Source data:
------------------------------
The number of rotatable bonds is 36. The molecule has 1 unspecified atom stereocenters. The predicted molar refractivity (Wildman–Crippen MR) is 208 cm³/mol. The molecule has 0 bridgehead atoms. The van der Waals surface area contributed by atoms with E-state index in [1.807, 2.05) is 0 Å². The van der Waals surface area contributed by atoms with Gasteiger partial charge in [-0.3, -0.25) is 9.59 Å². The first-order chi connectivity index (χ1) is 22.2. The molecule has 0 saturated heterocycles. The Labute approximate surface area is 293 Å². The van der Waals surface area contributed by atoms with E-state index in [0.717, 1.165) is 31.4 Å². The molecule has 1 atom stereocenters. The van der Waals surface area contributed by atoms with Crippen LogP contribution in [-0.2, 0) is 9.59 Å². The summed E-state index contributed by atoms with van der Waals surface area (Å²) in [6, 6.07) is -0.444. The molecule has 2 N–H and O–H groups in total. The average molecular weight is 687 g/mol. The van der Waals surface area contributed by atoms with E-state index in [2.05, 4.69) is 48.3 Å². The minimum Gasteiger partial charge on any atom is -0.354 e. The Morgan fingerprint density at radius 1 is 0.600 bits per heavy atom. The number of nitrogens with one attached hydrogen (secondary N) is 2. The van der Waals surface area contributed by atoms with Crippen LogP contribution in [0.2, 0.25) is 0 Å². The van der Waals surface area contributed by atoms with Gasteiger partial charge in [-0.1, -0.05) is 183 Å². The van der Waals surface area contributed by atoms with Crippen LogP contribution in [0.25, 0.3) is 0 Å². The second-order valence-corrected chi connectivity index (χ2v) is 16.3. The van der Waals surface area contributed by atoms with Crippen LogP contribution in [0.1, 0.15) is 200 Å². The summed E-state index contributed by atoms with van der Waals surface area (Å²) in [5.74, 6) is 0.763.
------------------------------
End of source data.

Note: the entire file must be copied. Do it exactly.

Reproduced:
The number of rotatable bonds is 36. The molecule has 1 unspecified atom stereocenters. The predicted molar refractivity (Wildman–Crippen MR) is 208 cm³/mol. The molecule has 0 bridgehead atoms. The van der Waals surface area contributed by atoms with E-state index in [1.807, 2.05) is 0 Å². The van der Waals surface area contributed by atoms with Gasteiger partial charge in [-0.3, -0.25) is 9.59 Å². The first-order chi connectivity index (χ1) is 22.2. The molecule has 0 saturated heterocycles. The Labute approximate surface area is 293 Å². The van der Waals surface area contributed by atoms with E-state index in [0.717, 1.165) is 31.4 Å². The molecule has 1 atom stereocenters. The van der Waals surface area contributed by atoms with Crippen LogP contribution in [-0.2, 0) is 9.59 Å². The summed E-state index contributed by atoms with van der Waals surface area (Å²) in [6, 6.07) is -0.444. The molecule has 2 N–H and O–H groups in total. The average molecular weight is 687 g/mol. The van der Waals surface area contributed by atoms with E-state index in [2.05, 4.69) is 48.3 Å². The minimum Gasteiger partial charge on any atom is -0.354 e. The Morgan fingerprint density at radius 1 is 0.600 bits per heavy atom. The number of nitrogens with one attached hydrogen (secondary N) is 2. The van der Waals surface area contributed by atoms with Crippen LogP contribution in [0.2, 0.25) is 0 Å². The van der Waals surface area contributed by atoms with Gasteiger partial charge in [-0.1, -0.05) is 183 Å². The van der Waals surface area contributed by atoms with Crippen LogP contribution in [0.25, 0.3) is 0 Å². The second-order valence-corrected chi connectivity index (χ2v) is 16.3. The van der Waals surface area contributed by atoms with Crippen LogP contribution in [0.1, 0.15) is 200 Å². The summed E-state index contributed by atoms with van der Waals surface area (Å²) in [5.74, 6) is 0.763.